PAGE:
Stow was in a coma. Half his skull had been removed to allow his brain to swell. He required seven forms of medication to limit his seizures. “He came as close to not making it as you can come,” says Dr. Gabriel Zada, Stow’s neurosurgeon at USC. His parents, Dave and Ann, and his sisters, Bonnie and Erin, spent seven hours a day at the hospital. At night they retreated to the downtown Marriott and toasted “the Great Hodge,” a nickname Stow gave himself as a boy. On April 6, a candlelight vigil was held outside the hospital. Hundreds attended, including Dodgers officials and a local talk-show host on KFI 640 AM named Bill Carroll. Ann invited Carroll to Stow’s room. Standing next to the bed, where Stow was covered in tubes and bandages, Carroll decided to make this story his own. He led his show with it most afternoons. He had Zada on as a regular guest. He sometimes took calls for three hours about the case, and when he went off the air, phone lines were still jammed. Everyone seemed to have survived a traumatic ordeal at Dodger Stadium, and they knew just who was responsible. “It was a convergence of two stories,” Carroll says. “People said, ‘I knew this would happen because McCourt let the team go downhill and security do the same.'”
Even after the Dodgers announced, on April 4, a $25,000 reward for information on Stow’s attackers, talk-radio host Tom Leykis pledged $50,000 of his own money in an attempt to embarrass McCourt. Leykis was also harassed at Dodger Stadium, by two fans during a game in 2009, and has not been back since. “I grew up in New York so I’m used to going to Yankee Stadium and seeing drunken louts threaten each other,” Leykis says. “Then I moved to L.A., and it was much different. Dodger Stadium was more like Disneyland. You have fun and feel safe and drift off into this dreamlike world. But now we’ve got this carpetbagger from Boston who never took the time to understand the deep connection of Dodger Stadium to Southern California. I’m not a dramatic person, but it hurts my heart. It kills me.”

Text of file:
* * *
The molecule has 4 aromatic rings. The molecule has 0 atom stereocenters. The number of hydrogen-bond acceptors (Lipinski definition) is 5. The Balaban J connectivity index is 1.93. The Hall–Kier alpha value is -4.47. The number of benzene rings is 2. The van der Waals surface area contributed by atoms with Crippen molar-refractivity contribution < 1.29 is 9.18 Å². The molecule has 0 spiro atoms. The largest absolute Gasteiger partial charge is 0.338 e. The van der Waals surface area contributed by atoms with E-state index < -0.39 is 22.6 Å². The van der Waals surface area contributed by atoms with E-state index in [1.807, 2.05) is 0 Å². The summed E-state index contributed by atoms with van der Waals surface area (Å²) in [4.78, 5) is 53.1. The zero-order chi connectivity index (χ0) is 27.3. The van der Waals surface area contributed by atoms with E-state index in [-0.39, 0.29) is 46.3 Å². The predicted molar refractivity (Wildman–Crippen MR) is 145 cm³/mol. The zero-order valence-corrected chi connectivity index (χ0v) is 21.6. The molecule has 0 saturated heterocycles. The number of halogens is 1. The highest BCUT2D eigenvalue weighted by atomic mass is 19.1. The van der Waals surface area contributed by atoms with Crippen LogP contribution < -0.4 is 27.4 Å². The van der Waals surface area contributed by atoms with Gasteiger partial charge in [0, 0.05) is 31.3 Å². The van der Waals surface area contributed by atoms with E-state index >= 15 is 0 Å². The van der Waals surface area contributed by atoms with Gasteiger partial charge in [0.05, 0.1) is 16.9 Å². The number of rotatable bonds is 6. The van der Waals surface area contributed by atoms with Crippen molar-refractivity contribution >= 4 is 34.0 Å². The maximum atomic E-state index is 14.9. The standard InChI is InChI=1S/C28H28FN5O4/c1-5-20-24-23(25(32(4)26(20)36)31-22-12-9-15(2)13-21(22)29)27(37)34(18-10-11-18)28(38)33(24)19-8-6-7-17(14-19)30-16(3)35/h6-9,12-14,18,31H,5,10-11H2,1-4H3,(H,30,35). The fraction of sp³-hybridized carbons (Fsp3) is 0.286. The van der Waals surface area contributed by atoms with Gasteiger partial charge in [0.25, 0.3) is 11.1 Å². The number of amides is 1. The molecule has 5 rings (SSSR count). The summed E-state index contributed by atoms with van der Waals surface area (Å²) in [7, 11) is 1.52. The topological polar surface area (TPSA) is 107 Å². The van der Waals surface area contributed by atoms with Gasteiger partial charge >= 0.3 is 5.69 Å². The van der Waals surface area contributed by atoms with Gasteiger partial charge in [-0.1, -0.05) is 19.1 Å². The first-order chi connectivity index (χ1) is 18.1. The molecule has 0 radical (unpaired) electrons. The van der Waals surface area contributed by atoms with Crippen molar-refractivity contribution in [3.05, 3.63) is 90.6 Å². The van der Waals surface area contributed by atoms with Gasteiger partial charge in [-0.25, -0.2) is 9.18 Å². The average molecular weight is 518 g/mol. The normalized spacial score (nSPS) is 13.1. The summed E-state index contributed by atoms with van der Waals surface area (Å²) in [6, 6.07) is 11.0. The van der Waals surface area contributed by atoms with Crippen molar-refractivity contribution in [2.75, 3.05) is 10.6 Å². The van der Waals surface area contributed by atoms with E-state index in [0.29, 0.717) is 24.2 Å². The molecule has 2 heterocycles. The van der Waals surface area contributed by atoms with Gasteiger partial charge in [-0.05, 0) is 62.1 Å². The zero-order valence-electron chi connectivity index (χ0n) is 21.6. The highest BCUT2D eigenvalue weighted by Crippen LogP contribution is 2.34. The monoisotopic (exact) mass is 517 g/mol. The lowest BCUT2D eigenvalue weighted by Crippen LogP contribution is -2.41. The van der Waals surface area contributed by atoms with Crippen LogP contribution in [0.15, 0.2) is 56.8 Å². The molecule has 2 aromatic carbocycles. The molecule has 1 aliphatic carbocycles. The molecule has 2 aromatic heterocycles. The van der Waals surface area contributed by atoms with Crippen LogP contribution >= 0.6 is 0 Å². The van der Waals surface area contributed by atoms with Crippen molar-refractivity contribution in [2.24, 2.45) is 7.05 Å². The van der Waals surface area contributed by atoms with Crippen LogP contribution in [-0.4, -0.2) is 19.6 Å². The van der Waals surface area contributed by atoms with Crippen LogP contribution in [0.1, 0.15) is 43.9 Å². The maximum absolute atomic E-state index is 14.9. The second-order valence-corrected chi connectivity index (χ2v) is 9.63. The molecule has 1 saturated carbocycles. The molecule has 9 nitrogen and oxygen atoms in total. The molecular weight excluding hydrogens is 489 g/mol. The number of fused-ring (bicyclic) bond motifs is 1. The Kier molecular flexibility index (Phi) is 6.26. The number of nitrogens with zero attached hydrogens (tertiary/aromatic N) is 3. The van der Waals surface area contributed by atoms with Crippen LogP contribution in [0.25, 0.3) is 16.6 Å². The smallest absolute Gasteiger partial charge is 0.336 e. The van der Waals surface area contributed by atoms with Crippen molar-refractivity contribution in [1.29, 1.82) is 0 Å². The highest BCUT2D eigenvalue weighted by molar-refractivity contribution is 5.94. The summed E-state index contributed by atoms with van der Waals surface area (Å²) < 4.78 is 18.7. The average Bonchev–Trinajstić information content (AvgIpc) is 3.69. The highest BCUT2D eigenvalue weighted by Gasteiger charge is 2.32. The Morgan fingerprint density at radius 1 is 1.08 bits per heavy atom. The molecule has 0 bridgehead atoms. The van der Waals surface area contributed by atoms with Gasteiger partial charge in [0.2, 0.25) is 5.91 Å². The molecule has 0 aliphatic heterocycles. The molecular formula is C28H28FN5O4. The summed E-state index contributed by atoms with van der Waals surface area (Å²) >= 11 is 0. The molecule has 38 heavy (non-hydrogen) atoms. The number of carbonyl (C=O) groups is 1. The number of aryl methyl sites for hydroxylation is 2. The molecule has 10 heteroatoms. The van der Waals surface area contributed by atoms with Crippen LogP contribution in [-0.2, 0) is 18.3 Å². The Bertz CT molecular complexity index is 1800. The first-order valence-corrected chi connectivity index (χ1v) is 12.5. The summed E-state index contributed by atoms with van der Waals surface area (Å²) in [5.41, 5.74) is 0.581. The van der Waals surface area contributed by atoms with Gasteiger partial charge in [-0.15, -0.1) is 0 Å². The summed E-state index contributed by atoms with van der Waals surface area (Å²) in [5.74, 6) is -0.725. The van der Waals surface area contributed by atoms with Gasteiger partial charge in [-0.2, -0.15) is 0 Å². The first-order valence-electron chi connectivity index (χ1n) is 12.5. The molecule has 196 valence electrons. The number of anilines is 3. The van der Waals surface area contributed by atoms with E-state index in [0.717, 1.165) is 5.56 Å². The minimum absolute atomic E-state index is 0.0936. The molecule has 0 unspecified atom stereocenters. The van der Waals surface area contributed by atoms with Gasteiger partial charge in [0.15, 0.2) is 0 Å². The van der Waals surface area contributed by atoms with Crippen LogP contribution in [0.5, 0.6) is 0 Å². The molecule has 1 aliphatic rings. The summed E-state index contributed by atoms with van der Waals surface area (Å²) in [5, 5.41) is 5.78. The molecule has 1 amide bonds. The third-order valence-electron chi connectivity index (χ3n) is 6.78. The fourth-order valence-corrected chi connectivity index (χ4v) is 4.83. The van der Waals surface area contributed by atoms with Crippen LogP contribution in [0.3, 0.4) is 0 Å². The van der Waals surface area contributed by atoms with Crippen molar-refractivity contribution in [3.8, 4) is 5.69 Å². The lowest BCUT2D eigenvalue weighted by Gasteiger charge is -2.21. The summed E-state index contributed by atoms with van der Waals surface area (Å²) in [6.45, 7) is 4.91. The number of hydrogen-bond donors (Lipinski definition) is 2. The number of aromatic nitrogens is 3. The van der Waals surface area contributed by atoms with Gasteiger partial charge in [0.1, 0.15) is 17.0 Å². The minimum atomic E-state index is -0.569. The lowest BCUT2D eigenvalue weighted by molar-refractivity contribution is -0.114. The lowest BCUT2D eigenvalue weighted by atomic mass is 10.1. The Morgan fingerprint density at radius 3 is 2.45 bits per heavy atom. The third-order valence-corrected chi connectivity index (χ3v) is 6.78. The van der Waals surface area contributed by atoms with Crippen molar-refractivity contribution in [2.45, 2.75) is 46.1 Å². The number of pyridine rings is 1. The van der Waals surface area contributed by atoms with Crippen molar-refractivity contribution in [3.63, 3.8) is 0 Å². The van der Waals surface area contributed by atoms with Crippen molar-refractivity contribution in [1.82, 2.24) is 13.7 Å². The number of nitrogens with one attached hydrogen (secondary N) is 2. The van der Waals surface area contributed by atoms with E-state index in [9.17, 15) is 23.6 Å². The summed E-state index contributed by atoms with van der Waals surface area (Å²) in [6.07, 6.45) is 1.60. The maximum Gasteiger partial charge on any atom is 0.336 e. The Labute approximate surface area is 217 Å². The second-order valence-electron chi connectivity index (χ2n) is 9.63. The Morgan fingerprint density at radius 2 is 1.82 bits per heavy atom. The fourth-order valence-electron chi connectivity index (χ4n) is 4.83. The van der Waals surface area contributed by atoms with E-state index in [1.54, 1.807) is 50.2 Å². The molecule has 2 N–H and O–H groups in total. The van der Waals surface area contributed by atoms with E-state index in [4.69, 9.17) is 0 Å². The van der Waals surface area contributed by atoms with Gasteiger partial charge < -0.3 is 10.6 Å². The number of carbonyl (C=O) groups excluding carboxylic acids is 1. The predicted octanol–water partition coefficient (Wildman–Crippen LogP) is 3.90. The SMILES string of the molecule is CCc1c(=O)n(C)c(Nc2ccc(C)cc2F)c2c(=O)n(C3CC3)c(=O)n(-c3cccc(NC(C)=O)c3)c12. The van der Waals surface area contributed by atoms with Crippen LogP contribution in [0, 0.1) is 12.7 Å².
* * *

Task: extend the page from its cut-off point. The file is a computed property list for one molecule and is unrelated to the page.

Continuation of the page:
Dodgers fans were not the only ones desperate to rid themselves of the carpetbagger. Commissioner Bud Selig told confidants that the Stow beating was “the final straw” for McCourt. By the time the Dodgers returned home from their first road trip, on April 14, Selig had dispatched a six-man task force to Los Angeles, led by MLB executive vice president John McHale Jr., to evaluate stadium security. McCourt’s hold on the franchise he had diminished was slipping.
Jenkins is an excellent reporter with a smooth prose style who has become one of SI’s top talents (he’s got two features this week). This is a long piece but worth reading.